The First Starbucks Store

2811 WordsJul 28, 201512 Pages
The first Starbucks store was set up in 1971 by three individuals who had a common liking for coffee and exotic teas- Jerry Baldwin, History teacher Zev Seigel and writer Gordon Bowker. The store was named Starbucks Coffee, Tea and Spice in the tourist’s Pikes Place Market in Seattle. However, later the name was changed to Starbucks Coffee Company. The logo was designed to be a two tailed mermaid encircled by the store’s name. The name was inspired from the coffee loving character in Herman Melville’s Moby Dick The store was a success with excellent sales records and thus several Starbucks stores mushroomed in several parts of the US. Howard Schultz later joined the company as a marketing executive and then acquired it in 1987.In 1992…show more content…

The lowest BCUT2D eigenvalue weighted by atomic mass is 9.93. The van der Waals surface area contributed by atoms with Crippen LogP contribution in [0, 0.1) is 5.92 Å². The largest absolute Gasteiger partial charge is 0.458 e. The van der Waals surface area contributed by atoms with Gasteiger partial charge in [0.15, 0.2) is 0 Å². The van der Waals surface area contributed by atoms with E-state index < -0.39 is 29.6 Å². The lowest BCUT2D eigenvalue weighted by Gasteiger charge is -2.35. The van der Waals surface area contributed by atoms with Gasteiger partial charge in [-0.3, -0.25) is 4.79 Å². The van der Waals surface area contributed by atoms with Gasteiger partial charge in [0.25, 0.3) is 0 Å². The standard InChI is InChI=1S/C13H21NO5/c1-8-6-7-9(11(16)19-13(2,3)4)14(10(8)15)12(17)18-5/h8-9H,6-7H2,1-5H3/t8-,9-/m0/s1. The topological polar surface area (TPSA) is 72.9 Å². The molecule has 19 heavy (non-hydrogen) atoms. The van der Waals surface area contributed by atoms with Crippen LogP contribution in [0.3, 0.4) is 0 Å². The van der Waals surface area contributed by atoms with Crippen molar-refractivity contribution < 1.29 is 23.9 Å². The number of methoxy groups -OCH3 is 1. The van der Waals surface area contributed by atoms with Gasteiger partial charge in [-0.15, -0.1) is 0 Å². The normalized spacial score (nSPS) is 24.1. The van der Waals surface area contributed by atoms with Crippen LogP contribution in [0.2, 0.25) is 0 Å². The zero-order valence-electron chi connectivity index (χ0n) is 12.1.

The study enumerates the challenges faced by the company, the various alternatives it has and what factors it takes into consideration before making a final decision so as to minimize its risk and maximize profit. Some premium brands also may do well in certain developed nations where people have higher purchasing power and may not do as well in emerging countries. Starbucks has been able to be very successful in China just like in the US despite the vast cultural difference. A similar model can be adopted in India which just like China is a tea loving country. The potential of growth is a lot in these emerging countries and it is important to formulate effective strategies to be successful here because the local market in the US is slowly getting saturated. Starbucks has always followed very stringent measures to ensure the highest quality be it the coffee beans it uses or the layout of its stores. As a result the organizational structure is vertically integrated and all processes like sourcing roasting and distributing is done through the company owned stores. The coffee producing locations are very carefully chosen and the processes used for roasting them are very exact. The beans which do not meet standards or those that remain in the bin for more than one week are donated to charity. This is another decision making criterion which needs to be considered during expansion since the choice of not sourcing locally
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